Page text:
In Smith v. Ford Motor Co., 2011 WL 6322200 (9th Cir. 2011), the Court of Appeals for the Ninth Circuit rejected Plaintiffs’ CLRA and UCL class action based on the claim that an automobile manufacturer failed to disclose the risk that ignition locks in its Focus vehicles from model years 2000 through 2006 would fail after the warranty expired. The Court of Appeals explained:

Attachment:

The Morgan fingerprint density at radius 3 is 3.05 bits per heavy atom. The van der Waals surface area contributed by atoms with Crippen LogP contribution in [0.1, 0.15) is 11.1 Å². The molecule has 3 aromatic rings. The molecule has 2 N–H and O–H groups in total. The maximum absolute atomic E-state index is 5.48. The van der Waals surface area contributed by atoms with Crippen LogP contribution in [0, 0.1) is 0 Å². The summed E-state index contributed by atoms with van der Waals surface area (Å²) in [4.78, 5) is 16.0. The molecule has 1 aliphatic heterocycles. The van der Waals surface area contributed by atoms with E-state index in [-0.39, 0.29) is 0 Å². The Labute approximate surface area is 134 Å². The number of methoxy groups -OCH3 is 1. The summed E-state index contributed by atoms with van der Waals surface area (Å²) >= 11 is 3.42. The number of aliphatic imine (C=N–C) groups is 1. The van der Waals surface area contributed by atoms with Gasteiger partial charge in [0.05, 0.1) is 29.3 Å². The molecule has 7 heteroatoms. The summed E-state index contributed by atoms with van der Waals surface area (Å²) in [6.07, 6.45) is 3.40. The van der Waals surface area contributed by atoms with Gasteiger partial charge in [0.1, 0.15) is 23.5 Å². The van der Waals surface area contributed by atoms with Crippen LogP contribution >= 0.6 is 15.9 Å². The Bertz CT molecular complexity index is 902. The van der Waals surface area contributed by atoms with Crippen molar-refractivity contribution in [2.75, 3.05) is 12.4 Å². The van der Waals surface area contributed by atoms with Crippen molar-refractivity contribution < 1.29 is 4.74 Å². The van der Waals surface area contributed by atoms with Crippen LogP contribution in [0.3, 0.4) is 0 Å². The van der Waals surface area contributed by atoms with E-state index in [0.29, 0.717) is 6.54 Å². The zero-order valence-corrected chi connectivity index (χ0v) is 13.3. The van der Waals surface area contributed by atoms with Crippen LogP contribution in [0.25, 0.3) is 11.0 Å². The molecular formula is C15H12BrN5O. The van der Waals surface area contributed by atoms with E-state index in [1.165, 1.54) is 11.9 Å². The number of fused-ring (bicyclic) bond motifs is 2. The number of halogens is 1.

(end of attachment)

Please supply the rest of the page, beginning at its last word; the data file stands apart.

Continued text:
A manufacturer cannot be found liable under the CLRA for failure to disclose a defect that manifests itself after expiration of the warranty period unless such omission (1) is “contrary to a representation actually made by the defendant” or (2) pertains to a “fact the defendant was obligated to disclose.” Daugherty v. Am. Honda Motor Co., Inc., 51 Cal.Rptr.3d 118, 126 (Cal.Ct.App.2006). As plaintiffs do not allege that Ford made affirmative representations concerning the ignition locks, the parties agree that plaintiffs cannot prevail absent a duty to disclose by Ford.    Under California’s general law of fraud, a duty to disclose may arise, inter alia, when the defendant had exclusive knowledge of material facts not known to the plaintiff or when the defendant actively conceals a material fact from the plaintiff. See Limandri v. Judkins, 60 Cal.Rptr.2d 539, 543 (Cal.Ct.App.1997). This appeal largely centers on the question of whether California law creates a duty to disclose non-safety related defects that manifest only after the warranty period, absent any affirmative representations regarding those defects by the manufacturer. We agree with the district court that, under Daugherty, where a plaintiff’s claim is predicated on a manufacturer’s failure to inform its customers of a product’s likelihood of failing outside the warranty period, the risk posed by such asserted defect cannot be merely the economic cost of the product’s repair but must constitute a safety concern. 51 Cal.Rptr.3d at 127–128.